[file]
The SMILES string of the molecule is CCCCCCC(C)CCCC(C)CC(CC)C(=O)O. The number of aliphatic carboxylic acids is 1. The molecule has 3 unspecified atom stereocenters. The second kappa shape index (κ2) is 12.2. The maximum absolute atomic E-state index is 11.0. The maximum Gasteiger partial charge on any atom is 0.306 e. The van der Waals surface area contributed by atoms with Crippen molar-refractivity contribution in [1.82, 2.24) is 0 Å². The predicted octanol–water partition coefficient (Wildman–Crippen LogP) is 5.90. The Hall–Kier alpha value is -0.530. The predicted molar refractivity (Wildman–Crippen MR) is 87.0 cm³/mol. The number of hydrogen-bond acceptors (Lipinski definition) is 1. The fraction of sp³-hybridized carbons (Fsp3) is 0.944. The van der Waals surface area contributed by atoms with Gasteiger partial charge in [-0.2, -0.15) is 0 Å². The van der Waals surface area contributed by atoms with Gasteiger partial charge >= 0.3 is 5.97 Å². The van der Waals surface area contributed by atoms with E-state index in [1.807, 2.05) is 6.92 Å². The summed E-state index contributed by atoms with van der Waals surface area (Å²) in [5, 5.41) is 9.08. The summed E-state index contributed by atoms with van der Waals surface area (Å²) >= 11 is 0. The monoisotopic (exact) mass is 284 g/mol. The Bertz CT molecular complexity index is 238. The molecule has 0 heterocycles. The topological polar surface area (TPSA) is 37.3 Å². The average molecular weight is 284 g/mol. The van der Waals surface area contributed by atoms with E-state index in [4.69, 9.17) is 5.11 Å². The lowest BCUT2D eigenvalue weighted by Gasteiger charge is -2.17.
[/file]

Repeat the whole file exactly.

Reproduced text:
The SMILES string of the molecule is CCCCCCC(C)CCCC(C)CC(CC)C(=O)O. The number of aliphatic carboxylic acids is 1. The molecule has 3 unspecified atom stereocenters. The second kappa shape index (κ2) is 12.2. The maximum absolute atomic E-state index is 11.0. The maximum Gasteiger partial charge on any atom is 0.306 e. The van der Waals surface area contributed by atoms with Crippen molar-refractivity contribution in [1.82, 2.24) is 0 Å². The predicted octanol–water partition coefficient (Wildman–Crippen LogP) is 5.90. The Hall–Kier alpha value is -0.530. The predicted molar refractivity (Wildman–Crippen MR) is 87.0 cm³/mol. The number of hydrogen-bond acceptors (Lipinski definition) is 1. The fraction of sp³-hybridized carbons (Fsp3) is 0.944. The van der Waals surface area contributed by atoms with Gasteiger partial charge in [-0.2, -0.15) is 0 Å². The van der Waals surface area contributed by atoms with Gasteiger partial charge >= 0.3 is 5.97 Å². The van der Waals surface area contributed by atoms with E-state index in [1.807, 2.05) is 6.92 Å². The summed E-state index contributed by atoms with van der Waals surface area (Å²) in [5, 5.41) is 9.08. The summed E-state index contributed by atoms with van der Waals surface area (Å²) >= 11 is 0. The monoisotopic (exact) mass is 284 g/mol. The Bertz CT molecular complexity index is 238. The molecule has 0 heterocycles. The topological polar surface area (TPSA) is 37.3 Å². The average molecular weight is 284 g/mol. The van der Waals surface area contributed by atoms with E-state index in [4.69, 9.17) is 5.11 Å². The lowest BCUT2D eigenvalue weighted by Gasteiger charge is -2.17.